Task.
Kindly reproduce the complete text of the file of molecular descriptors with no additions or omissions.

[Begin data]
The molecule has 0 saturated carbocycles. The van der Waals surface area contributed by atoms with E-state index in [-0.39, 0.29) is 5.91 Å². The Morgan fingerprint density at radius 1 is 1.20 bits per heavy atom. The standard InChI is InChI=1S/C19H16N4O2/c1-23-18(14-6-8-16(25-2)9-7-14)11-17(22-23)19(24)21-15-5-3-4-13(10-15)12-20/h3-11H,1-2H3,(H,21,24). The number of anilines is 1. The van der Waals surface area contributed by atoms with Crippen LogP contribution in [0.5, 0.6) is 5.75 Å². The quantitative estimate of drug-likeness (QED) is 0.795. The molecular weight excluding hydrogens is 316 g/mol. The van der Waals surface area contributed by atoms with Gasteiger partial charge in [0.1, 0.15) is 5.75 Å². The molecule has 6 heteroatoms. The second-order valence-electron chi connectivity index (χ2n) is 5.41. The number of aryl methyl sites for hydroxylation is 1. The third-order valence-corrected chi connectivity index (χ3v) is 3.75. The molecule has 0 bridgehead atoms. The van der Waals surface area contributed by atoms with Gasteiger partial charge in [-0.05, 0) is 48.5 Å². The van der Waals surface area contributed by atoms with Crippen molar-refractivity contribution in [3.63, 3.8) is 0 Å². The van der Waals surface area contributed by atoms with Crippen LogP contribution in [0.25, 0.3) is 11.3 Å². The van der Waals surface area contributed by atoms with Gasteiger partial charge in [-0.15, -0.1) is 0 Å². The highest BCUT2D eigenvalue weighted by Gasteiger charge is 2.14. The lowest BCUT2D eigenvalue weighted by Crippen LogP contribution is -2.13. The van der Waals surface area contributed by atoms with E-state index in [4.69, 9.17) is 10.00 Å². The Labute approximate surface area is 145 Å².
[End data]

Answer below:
The molecule has 0 saturated carbocycles. The van der Waals surface area contributed by atoms with E-state index in [-0.39, 0.29) is 5.91 Å². The Morgan fingerprint density at radius 1 is 1.20 bits per heavy atom. The standard InChI is InChI=1S/C19H16N4O2/c1-23-18(14-6-8-16(25-2)9-7-14)11-17(22-23)19(24)21-15-5-3-4-13(10-15)12-20/h3-11H,1-2H3,(H,21,24). The number of anilines is 1. The van der Waals surface area contributed by atoms with Crippen LogP contribution in [0.5, 0.6) is 5.75 Å². The quantitative estimate of drug-likeness (QED) is 0.795. The molecular weight excluding hydrogens is 316 g/mol. The van der Waals surface area contributed by atoms with Gasteiger partial charge in [0.1, 0.15) is 5.75 Å². The molecule has 6 heteroatoms. The second-order valence-electron chi connectivity index (χ2n) is 5.41. The number of aryl methyl sites for hydroxylation is 1. The third-order valence-corrected chi connectivity index (χ3v) is 3.75. The molecule has 0 bridgehead atoms. The van der Waals surface area contributed by atoms with Gasteiger partial charge in [-0.05, 0) is 48.5 Å². The van der Waals surface area contributed by atoms with Crippen molar-refractivity contribution in [3.63, 3.8) is 0 Å². The van der Waals surface area contributed by atoms with Crippen LogP contribution in [0.25, 0.3) is 11.3 Å². The van der Waals surface area contributed by atoms with Gasteiger partial charge in [-0.15, -0.1) is 0 Å². The highest BCUT2D eigenvalue weighted by Gasteiger charge is 2.14. The lowest BCUT2D eigenvalue weighted by Crippen LogP contribution is -2.13. The van der Waals surface area contributed by atoms with E-state index in [4.69, 9.17) is 10.00 Å². The Labute approximate surface area is 145 Å².